Annals of African Medicine, Vol. 11, No. 1, January-March, 2012, pp. 32-35
An observational study of road safety around selected primary schools in Ibadan municipality, Oyo State, Southwestern Nigeria
Adesola O Sangowawa1, Akindele O Adebiyi2, Babalola Faseru3, Olusola J Popoola4
1 Institute of Child Health, College of Medicine, University of Ibadan/University College Hospital, Ibadan, Nigeria
Code Number: am12007
Background/ Objective: Child pedestrians have been identified as vulnerable road users. Although walking as a means of transport has health and other benefits, it exposes children to the risk of road traffic injuries. This study was conducted to assess the availability of road safety features around government-owned primary schools in Ibadan municipality.
Keywords: Child pedestrian, primary schools, road safety
According to World Health Organization (WHO) estimates, more than 260,000 children die and up to 10 million are injured in road crashes each year. The overwhelming majority of deaths - about 93%, occur in low and middle income countries.  Children are mainly involved in road traffic injuries as passengers or pedestrians.  Factors increasing susceptibility of children to involvement in road crashes include the following: defective road environment including excessive traffic volumes, inefficient, and unsafe public transport systems, inappropriate speed of vehicles, poor land use and networking, lack of separation of road users, and mixed land use where houses, schools, and commercial outlets are erected. ,,,, Children are also vulnerable to pedestrian injury because their small size makes it difficult for them to view surrounding traffic and also makes it difficult for drivers to see them; they are active, energetic, and often impulsive. In addition, they do not have the physical and cognitive skills required to make safe judgments and choices about traffic on their own until they are about 10 years. , In addition, children are also involved because in some countries, they live, work, and play on the streets.  Child pedestrian injury rates have been found to be highest in Africa and Asia and this has been attributed to the fact that many of them walk to school. ,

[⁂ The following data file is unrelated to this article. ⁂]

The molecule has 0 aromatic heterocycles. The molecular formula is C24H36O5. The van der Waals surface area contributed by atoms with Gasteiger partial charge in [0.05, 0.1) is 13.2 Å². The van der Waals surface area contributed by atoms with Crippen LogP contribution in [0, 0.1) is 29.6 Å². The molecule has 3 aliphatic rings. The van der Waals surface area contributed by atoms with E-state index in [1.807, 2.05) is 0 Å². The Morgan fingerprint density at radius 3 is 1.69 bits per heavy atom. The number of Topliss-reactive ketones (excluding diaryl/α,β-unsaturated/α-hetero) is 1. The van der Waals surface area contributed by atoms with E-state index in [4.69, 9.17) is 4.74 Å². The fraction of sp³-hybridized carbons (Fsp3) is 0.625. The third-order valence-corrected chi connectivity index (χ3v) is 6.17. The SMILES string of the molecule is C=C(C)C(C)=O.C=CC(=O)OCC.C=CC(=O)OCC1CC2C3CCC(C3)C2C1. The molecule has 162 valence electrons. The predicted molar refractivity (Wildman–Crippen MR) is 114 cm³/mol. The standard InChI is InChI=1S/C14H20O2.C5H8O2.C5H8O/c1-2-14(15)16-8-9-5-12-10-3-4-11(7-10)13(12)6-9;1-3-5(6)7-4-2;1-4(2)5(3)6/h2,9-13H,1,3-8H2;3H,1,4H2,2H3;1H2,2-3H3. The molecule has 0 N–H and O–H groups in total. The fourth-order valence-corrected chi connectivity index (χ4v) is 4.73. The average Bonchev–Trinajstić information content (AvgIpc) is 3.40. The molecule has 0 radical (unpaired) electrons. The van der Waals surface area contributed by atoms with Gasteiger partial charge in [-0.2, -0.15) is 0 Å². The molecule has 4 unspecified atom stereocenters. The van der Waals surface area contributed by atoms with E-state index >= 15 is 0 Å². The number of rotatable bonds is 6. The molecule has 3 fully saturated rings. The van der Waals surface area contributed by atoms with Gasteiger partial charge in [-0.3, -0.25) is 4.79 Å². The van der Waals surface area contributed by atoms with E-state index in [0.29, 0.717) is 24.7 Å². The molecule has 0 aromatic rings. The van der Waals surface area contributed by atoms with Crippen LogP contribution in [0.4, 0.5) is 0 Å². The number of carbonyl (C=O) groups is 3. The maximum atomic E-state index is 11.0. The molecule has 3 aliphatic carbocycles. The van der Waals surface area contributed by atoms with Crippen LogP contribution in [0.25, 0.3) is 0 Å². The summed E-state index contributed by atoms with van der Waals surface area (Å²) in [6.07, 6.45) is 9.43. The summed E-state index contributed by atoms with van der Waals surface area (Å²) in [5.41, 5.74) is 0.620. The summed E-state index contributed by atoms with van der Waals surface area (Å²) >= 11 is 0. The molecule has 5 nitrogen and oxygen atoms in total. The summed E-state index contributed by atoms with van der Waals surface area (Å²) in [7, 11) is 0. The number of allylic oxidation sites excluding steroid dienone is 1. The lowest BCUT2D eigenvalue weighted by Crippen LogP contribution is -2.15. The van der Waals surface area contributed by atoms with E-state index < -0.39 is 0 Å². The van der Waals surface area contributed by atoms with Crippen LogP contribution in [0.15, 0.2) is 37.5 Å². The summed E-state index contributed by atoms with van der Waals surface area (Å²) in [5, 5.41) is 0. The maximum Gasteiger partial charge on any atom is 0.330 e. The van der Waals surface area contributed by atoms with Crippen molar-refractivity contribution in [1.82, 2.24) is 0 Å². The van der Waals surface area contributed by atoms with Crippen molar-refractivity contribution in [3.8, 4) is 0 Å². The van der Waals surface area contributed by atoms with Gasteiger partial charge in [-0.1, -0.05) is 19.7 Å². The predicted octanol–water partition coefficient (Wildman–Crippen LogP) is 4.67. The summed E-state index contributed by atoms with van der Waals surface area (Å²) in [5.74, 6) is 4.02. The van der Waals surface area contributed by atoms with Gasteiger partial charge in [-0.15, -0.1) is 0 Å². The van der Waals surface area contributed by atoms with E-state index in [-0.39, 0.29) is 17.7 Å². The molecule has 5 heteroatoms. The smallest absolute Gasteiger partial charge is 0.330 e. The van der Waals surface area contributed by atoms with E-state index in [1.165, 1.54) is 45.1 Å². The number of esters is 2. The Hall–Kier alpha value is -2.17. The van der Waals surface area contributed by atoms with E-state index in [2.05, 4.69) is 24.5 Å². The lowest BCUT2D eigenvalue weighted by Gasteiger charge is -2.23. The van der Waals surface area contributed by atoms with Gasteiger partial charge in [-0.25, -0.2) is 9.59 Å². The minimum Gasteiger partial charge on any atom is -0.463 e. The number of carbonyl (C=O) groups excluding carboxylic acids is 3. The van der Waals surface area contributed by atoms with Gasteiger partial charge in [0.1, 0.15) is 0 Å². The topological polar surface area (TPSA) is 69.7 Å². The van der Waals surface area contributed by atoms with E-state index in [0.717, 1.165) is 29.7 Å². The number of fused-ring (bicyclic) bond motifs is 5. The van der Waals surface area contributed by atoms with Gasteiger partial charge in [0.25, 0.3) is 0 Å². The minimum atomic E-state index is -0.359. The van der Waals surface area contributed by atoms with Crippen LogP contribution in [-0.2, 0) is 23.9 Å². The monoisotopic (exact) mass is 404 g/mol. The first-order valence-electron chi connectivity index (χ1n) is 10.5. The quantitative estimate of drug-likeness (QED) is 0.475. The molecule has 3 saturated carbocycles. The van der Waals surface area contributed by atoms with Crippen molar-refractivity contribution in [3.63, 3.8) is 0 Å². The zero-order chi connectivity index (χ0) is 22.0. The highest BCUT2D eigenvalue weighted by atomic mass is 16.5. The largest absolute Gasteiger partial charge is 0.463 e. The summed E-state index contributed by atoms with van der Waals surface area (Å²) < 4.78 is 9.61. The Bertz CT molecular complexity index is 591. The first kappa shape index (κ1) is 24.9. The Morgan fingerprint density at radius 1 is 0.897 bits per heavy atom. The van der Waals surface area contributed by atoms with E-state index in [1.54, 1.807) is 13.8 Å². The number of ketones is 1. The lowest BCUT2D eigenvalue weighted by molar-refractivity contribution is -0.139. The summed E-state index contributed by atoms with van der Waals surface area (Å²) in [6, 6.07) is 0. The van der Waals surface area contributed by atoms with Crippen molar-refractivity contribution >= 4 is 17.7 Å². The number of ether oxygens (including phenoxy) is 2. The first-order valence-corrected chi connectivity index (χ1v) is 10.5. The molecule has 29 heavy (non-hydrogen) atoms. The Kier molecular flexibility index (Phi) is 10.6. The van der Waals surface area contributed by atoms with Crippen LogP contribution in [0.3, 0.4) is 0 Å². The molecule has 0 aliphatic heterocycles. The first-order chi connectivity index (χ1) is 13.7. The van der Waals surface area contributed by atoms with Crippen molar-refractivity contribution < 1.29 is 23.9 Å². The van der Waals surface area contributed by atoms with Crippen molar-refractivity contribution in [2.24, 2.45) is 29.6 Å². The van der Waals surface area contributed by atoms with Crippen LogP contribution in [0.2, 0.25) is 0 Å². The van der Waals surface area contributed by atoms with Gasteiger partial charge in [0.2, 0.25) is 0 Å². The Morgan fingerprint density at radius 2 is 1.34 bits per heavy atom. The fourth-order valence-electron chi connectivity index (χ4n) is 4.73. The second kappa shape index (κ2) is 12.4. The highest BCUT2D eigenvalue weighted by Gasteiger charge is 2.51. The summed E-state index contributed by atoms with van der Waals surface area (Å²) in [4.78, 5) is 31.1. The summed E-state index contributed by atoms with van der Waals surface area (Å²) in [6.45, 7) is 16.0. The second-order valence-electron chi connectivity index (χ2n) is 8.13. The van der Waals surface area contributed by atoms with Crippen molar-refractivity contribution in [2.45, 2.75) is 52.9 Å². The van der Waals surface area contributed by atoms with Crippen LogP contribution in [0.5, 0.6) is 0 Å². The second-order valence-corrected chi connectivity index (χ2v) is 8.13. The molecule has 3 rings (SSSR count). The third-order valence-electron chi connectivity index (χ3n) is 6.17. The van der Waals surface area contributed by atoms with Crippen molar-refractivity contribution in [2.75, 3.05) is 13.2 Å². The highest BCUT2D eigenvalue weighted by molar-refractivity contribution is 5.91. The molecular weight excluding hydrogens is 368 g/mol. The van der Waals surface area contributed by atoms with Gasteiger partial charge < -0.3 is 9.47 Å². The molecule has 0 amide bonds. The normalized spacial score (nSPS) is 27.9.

Walking is considered part of an active lifestyle and has been associated with health benefits.  A disadvantage of walking to school however is the fact that it exposes children to the risk of pedestrian injury while walking. A hospital based study in Tanzania found that over 73% of children injured by road traffic were walking to and from school.  The proportion of children walking has thus reduced in some countries such as the United States with one-third of parents reporting traffic-related danger as a barrier to walking to school.  Findings from a hospital-based study on the pattern and socioeconomic implications of road crashes in Southwestern Nigeria by Ipingbemi revealed that 5.5% of road traffic injury (RTI) victims admitted into hospital were aged 0-15 years. 
Interventions to protect child pedestrians have been implemented in many countries. , Some of these have focused on modification of children′s behavior while they are on the road, while others have focused on modification of the traffic environment.  Generally, educational efforts targeted at improving children′s road safety knowledge and practices have been found to result in limited effects on the long-term behavior of children. , As a result, a great deal of attention has shifted to environment modification such as utilizing speed limit signs or stop signs and other traffic calming strategies, e.g., the erection of speed humps, street closures, creating one-way streets near schools, median barriers, miniroundabouts, and designated pedestrian crossings. 
This study was conducted to describe and assess the availability of road safety features around government-owned primary schools in Ibadan municipality. Findings would inform development and enforcement of road safety policies to protect the lives of pupils in the school vicinity.
Materials and Methods